Seiring jalan

Kau di sayang

Regent club

Written by Mista Tibbz, at 18.00, filed under 1317, asia, funk, soundtrack, world | No Comments »

Osamu Shoji - Star wars

October 27th, 2011

Osamu Shoji - Star WarsOSAMU SHOJI

  • Star wars
  • Warner-Pioneer corporation
  • 1978
  • Japan

Japanese composer, arranger, keyboard player and synthesizer wizard Osamu Shoji (東海林修) has been active player in music business since the early 1960s. He has worked with many well known Japanese artists during his career. Akira Ishikawa, Kenji Sawada, Shigeru Suzuki, Haruomi Hosono and Goro Noguchi to name a few. Shoji has also done a bunch of anime soundtracks, Space Cobra as the most well known. In 1978 he did his first whole synthesizer album called Star wars. It didn’t however include only material from the Star wars soundtrack, there’s also one Shoji’s original compostion icluded on the b-side. Shoji used only polyphonic analog synthesizers in this album, including Korg PS-3300 with PS-3010, Korg MaxiKorg 800DV and Korg Polyphonic Ensemble Orchestra. Korg PS-3300 seems to be one of the rarest analog synths in the world as there’s only 50 pieces manufactured between 1977 and 1981.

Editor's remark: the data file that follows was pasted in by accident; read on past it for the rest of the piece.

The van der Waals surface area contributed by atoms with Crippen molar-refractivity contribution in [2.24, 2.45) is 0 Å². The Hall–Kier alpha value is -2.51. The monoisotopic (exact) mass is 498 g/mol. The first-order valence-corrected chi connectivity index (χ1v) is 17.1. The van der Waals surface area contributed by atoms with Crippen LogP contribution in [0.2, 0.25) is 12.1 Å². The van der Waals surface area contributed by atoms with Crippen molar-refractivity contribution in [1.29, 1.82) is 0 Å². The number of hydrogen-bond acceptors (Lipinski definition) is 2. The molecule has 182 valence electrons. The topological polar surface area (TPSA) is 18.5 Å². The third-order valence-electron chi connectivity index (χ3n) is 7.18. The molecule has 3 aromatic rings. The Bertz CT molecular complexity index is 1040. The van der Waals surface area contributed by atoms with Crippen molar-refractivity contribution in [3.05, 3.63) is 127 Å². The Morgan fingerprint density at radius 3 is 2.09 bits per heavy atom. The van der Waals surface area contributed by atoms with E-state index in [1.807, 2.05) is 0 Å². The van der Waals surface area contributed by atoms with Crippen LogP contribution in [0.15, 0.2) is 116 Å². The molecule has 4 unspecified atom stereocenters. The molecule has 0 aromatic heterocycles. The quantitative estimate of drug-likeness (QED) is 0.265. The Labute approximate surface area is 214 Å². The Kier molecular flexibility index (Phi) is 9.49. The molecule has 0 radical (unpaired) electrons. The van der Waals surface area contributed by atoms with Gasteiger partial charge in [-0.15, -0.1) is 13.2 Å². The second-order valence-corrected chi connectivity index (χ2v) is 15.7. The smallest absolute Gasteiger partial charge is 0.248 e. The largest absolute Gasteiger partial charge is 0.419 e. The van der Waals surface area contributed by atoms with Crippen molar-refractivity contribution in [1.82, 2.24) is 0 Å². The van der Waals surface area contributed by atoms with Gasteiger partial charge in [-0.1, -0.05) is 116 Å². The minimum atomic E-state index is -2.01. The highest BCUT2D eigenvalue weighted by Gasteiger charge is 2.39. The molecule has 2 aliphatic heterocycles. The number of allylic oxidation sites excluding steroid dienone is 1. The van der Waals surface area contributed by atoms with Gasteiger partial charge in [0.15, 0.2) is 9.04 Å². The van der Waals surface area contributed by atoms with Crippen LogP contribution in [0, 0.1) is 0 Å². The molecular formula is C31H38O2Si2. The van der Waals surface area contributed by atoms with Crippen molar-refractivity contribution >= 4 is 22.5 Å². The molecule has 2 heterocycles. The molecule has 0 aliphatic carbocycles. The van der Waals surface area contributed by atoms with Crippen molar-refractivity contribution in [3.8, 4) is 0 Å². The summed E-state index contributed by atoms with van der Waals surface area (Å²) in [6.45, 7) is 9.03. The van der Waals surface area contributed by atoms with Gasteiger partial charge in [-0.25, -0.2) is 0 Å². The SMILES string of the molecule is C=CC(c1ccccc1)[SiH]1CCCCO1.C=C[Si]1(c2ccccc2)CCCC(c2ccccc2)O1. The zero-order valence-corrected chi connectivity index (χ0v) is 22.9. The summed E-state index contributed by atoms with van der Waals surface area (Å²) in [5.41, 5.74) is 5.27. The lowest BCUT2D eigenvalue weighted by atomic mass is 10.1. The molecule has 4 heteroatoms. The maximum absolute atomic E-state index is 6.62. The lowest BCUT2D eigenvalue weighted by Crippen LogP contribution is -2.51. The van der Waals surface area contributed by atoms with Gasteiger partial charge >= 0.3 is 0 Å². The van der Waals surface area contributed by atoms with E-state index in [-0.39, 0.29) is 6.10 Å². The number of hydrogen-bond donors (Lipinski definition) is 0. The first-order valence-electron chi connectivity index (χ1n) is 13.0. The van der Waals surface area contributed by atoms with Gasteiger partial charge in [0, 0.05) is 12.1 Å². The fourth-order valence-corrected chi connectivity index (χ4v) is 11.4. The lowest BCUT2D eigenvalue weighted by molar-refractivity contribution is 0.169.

A-side naturally starts with the theme song. “Star wars main theme & Imperial attack” is a disco version of the theme song with really amusing, occasionally a little freaked out synth sounds and quite basic disco beat. Next up is “The throne room” that also follows the main theme at first, but then turns to a disco boogie track. It even has a break in the middle. “Cantina band” sound pretty much like the original at first but the Shoji gets on fire with his synths again and the song changes into an analog sound mayhem. Last tracks on side-a, “Princess Leia’s theme” and “The robot auction” and downtempo orchestral pieces filled again with synths. The only original composition, “The space od’yssey” on side b, is a monster 20 minute track combining drama and synthpop. it divides into four different parts and all of them sound like they could’ve been made in the early 1980s Italy or France. The last track “The desert”, is again from the first Star wars soundtrack.